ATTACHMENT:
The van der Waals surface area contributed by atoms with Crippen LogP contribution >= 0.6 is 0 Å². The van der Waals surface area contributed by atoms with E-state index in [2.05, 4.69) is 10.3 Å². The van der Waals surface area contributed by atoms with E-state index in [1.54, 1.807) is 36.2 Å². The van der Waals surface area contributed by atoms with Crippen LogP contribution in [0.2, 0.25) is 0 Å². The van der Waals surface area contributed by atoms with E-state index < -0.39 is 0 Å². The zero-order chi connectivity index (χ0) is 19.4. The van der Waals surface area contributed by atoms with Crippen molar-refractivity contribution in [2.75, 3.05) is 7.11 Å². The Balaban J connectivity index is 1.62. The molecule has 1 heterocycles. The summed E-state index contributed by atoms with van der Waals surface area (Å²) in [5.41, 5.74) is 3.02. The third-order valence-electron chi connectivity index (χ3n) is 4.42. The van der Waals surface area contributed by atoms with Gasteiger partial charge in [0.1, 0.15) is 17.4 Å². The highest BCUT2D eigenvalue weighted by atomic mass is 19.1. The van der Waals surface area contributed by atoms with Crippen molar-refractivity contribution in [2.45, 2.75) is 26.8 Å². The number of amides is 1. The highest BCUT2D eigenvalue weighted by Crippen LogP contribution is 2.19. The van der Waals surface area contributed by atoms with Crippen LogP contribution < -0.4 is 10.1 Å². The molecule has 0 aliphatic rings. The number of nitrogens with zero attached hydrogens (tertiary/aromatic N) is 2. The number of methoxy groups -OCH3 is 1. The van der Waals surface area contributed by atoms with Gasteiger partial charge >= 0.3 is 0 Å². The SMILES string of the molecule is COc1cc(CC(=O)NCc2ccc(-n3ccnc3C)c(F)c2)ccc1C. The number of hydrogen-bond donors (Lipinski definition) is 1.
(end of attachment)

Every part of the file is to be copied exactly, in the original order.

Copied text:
The van der Waals surface area contributed by atoms with Crippen LogP contribution >= 0.6 is 0 Å². The van der Waals surface area contributed by atoms with E-state index in [2.05, 4.69) is 10.3 Å². The van der Waals surface area contributed by atoms with E-state index in [1.54, 1.807) is 36.2 Å². The van der Waals surface area contributed by atoms with Crippen LogP contribution in [0.2, 0.25) is 0 Å². The van der Waals surface area contributed by atoms with E-state index < -0.39 is 0 Å². The zero-order chi connectivity index (χ0) is 19.4. The van der Waals surface area contributed by atoms with Crippen molar-refractivity contribution in [2.75, 3.05) is 7.11 Å². The Balaban J connectivity index is 1.62. The molecule has 1 heterocycles. The summed E-state index contributed by atoms with van der Waals surface area (Å²) in [5.41, 5.74) is 3.02. The third-order valence-electron chi connectivity index (χ3n) is 4.42. The van der Waals surface area contributed by atoms with Gasteiger partial charge in [0.1, 0.15) is 17.4 Å². The highest BCUT2D eigenvalue weighted by atomic mass is 19.1. The van der Waals surface area contributed by atoms with Crippen molar-refractivity contribution in [2.45, 2.75) is 26.8 Å². The number of amides is 1. The highest BCUT2D eigenvalue weighted by Crippen LogP contribution is 2.19. The van der Waals surface area contributed by atoms with Crippen LogP contribution < -0.4 is 10.1 Å². The molecule has 0 aliphatic rings. The number of nitrogens with zero attached hydrogens (tertiary/aromatic N) is 2. The number of methoxy groups -OCH3 is 1. The van der Waals surface area contributed by atoms with Gasteiger partial charge >= 0.3 is 0 Å². The SMILES string of the molecule is COc1cc(CC(=O)NCc2ccc(-n3ccnc3C)c(F)c2)ccc1C. The number of hydrogen-bond donors (Lipinski definition) is 1.